What is Interface bonding
Bonding (or channel bonding) is a technology-enabled by the Linux kernel and Red Hat Enterprise Linux, that allows administrators to combine two or more network interfaces to form a single, logical “bonded” interface for redundancy or increased throughput. The behavior of the bonded interfaces depends upon the mode; generally speaking, modes provide either hot standby or load balancing services. Additionally, they may provide link-integrity monitoring.
Why use Interface bonding?
The two important reasons to create an interface bonding are :
1. To provide increased bandwidth
2. To provide redundancy in the face of hardware failure
One of the pre-requisites to configure a bonding is to have the network switch which supports EtherChannel (which is true in case of almost all switches).
Depending on your requirement, you can set the bonding mode to any of the below 7 modes.
|Mode||Policy||How it works||Fault Tolerance||Load balancing|
|0||Round Robin||packets are sequentially transmitted/received through each interfaces one by one.||No||Yes|
|1||Active Backup||one NIC active while another NIC is asleep. If the active NIC goes down, another NIC becomes active. only supported in x86 environments.||Yes||No|
|2||XOR [exclusive OR]||In this mode the, the MAC address of the slave NIC is matched up against the incoming request’s MAC and once this connection is established same NIC is used to transmit/receive for the destination MAC.||Yes||Yes|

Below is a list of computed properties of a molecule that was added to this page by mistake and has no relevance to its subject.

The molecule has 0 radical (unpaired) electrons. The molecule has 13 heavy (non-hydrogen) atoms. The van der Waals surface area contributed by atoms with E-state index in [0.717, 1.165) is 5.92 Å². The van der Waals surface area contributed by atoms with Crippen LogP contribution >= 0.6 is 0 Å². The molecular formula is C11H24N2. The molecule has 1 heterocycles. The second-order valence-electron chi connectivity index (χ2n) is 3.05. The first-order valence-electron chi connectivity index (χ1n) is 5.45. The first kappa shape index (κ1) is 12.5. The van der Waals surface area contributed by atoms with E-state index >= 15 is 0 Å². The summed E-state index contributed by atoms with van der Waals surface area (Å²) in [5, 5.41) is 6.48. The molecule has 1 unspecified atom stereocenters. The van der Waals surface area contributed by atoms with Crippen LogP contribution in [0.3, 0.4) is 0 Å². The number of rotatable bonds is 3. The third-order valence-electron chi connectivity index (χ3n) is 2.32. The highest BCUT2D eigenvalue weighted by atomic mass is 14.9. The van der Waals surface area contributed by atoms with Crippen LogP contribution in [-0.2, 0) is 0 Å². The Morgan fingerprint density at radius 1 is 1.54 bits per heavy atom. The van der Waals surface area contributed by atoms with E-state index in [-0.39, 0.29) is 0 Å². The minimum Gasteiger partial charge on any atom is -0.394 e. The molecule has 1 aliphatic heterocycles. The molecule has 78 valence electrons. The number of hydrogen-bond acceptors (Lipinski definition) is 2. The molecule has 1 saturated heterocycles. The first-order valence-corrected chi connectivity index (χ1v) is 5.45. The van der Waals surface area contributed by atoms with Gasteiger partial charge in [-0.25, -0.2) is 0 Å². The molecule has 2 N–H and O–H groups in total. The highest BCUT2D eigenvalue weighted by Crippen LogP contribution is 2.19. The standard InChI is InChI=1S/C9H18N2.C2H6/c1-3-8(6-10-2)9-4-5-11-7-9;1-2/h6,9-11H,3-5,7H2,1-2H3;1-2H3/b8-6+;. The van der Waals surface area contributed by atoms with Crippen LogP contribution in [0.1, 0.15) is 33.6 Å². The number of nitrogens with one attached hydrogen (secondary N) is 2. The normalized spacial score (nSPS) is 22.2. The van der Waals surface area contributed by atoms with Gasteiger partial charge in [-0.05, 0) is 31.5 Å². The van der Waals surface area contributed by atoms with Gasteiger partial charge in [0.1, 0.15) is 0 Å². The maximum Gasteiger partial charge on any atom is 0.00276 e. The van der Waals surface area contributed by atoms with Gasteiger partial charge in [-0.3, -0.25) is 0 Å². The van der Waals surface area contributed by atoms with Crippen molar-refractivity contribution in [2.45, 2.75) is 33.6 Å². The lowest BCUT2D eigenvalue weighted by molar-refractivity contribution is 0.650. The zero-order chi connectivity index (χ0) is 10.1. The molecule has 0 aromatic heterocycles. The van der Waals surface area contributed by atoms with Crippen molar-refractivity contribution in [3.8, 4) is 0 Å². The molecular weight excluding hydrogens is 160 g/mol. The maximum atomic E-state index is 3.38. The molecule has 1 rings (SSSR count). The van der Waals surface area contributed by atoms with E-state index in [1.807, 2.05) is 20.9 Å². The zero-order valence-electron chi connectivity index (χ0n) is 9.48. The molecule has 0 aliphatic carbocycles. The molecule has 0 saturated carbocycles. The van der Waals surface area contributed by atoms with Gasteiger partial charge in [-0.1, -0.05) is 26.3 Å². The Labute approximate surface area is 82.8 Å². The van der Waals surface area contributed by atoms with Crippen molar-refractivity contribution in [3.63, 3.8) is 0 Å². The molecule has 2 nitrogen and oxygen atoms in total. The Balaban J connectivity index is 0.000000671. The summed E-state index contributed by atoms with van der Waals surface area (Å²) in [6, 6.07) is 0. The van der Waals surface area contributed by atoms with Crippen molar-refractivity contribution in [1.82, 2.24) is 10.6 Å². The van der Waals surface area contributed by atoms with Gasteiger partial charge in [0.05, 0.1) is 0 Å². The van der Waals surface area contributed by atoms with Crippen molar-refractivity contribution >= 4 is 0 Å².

|3||Broadcast||All transmissions are sent on all slaves||Yes||No|
|4||Dynamic Link Aggregation||aggregated NICs act as one NIC which results in a higher throughput, but also provides failover in the case that a NIC fails. Dynamic Link Aggregation requires a switch that supports IEEE 802.3ad.||Yes||Yes|
|5||Transmit Load Balancing (TLB)||The outgoing traffic is distributed depending on the current load on each slave interface. Incoming traffic is received by the current slave. If the receiving slave fails, another slave takes over the MAC address of the failed slave.||Yes||Yes|
|6||Adaptive Load Balancing (ALB)||Unlike Dynamic Link Aggregation, Adaptive Load Balancing does not require any particular switch configuration. Adaptive Load Balancing is only supported in x86 environments. The receiving packets are load balanced through ARP negotiation.||Yes||Yes|
1. Creating the bond
First of all create a bond device.
# nmcli connection add type bond ifname [bond-name] mode active-backup
For example :
# nmcli connection add type bond ifname bond1 mode active-backup miimon 100 ip4 192.168.1.22/24 gw4 192.168.1.1
2. Adding the slave devices
Lets add the slave devices, here we are using device ens1f0 and ens1f1
# nmcli connection add type bond-slave ifname ens1f0 con-name ens1f0 master bond1 # nmcli connection add type bond-slave ifname ens1f1 con-name ens1f1 master bond1
3. Add a dns server
Lets add a DNS server to the bond. This is an optional step and can be done at a global system level rather that on each interface.
# nmcli connection modify bond1 ipv4.dns 188.8.131.52
4. Bring up the bond
Lets bring up the bond. If you have configured everything right until here, you should be getting the bond up and running fine after you fire the below command.
# nmcli connection up bond1
How to disable IPv4 or IPv6 on bonded interface
These steps are only needed if bond1 will not use an ipv4 or ipv6 address
# nmcli connection modify bond1 ipv4.method disabled
# nmcli connection modify bond1 ipv6.method ignore